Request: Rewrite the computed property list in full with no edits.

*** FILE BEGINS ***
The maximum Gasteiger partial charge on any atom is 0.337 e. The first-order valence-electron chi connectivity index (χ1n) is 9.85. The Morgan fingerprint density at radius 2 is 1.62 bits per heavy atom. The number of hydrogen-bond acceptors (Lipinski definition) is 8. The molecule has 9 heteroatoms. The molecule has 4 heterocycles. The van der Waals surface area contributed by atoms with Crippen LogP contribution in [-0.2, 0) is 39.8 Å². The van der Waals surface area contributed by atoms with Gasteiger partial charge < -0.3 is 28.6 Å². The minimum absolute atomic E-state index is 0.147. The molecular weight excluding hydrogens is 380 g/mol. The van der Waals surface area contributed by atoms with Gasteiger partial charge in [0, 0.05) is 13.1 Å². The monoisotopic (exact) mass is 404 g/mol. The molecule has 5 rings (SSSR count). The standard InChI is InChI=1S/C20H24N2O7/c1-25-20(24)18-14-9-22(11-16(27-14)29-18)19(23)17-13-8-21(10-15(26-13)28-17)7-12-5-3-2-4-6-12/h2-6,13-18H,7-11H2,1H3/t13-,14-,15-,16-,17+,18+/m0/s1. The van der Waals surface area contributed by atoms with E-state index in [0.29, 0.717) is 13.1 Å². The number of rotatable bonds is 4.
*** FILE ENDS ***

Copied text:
The maximum Gasteiger partial charge on any atom is 0.337 e. The first-order valence-electron chi connectivity index (χ1n) is 9.85. The Morgan fingerprint density at radius 2 is 1.62 bits per heavy atom. The number of hydrogen-bond acceptors (Lipinski definition) is 8. The molecule has 9 heteroatoms. The molecule has 4 heterocycles. The van der Waals surface area contributed by atoms with Crippen LogP contribution in [-0.2, 0) is 39.8 Å². The van der Waals surface area contributed by atoms with Gasteiger partial charge < -0.3 is 28.6 Å². The minimum absolute atomic E-state index is 0.147. The molecular weight excluding hydrogens is 380 g/mol. The van der Waals surface area contributed by atoms with Gasteiger partial charge in [0, 0.05) is 13.1 Å². The monoisotopic (exact) mass is 404 g/mol. The molecule has 5 rings (SSSR count). The standard InChI is InChI=1S/C20H24N2O7/c1-25-20(24)18-14-9-22(11-16(27-14)29-18)19(23)17-13-8-21(10-15(26-13)28-17)7-12-5-3-2-4-6-12/h2-6,13-18H,7-11H2,1H3/t13-,14-,15-,16-,17+,18+/m0/s1. The van der Waals surface area contributed by atoms with E-state index in [0.29, 0.717) is 13.1 Å². The number of rotatable bonds is 4.